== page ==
Canadian Deaf Curling Program attracts future curlers with day-long clinic

Lorne Hamblin, holding black broom, providing instruction to one of the students who participated in the workshop

The Canadian Deaf Curling Program was launched in 2018 to allow national teams to train for international competitions using industry-leading technology at the Morris Curling Club’s Cargill Curling Training Centre.

On Monday, March 20th, the program brought a group of kids and staff from the Manitoba School for The Deaf to the state-of-the-art facility to experience a day of curling.

Shawna Joynt, acting president for the Manitoba Deaf Sports Association, says the event was aimed at drawing hearing-impaired young people to this official Olympic sport.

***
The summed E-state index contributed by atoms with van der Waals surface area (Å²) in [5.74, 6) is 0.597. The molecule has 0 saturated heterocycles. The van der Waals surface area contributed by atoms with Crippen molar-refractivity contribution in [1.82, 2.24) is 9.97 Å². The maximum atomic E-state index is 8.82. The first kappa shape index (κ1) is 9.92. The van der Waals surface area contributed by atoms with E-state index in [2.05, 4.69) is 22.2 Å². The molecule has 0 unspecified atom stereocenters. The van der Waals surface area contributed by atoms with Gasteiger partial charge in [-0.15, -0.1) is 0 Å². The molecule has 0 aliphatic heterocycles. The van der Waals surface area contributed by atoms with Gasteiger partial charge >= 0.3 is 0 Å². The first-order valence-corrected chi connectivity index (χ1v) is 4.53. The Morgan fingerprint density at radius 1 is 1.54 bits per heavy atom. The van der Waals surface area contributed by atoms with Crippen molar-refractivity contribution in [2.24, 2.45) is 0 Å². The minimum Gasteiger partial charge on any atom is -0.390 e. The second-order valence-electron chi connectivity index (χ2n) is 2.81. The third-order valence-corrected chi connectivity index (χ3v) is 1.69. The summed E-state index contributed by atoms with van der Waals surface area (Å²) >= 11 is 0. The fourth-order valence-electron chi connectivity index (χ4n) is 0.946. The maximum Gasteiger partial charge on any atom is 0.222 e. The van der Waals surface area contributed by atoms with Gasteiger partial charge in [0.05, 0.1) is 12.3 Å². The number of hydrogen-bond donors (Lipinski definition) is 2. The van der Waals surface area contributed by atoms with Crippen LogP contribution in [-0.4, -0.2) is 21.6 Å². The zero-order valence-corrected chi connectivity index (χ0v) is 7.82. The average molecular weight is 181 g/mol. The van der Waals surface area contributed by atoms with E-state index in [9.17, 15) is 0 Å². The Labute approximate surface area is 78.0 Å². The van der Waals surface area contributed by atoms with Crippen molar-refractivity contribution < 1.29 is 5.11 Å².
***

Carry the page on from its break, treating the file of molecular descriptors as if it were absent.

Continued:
“We’ve have students – deaf and hard of hearing – learning how to curl. The youth are here to learn how to play curling. Some of them have never touched the ice and we wanted to give them that opportunity. Maybe that’s something they’re interested in playing.”

The program is based on a four-year agreement between the Canadian Deaf Sports Association, the Manitoba Deaf Sports Association, Manitoba School for the Deaf and the Training Center along with the support of Level 4 NCCP Olympic Coaches Lorne and Chris Hamblin as well as Hy Tech Production Ltd,

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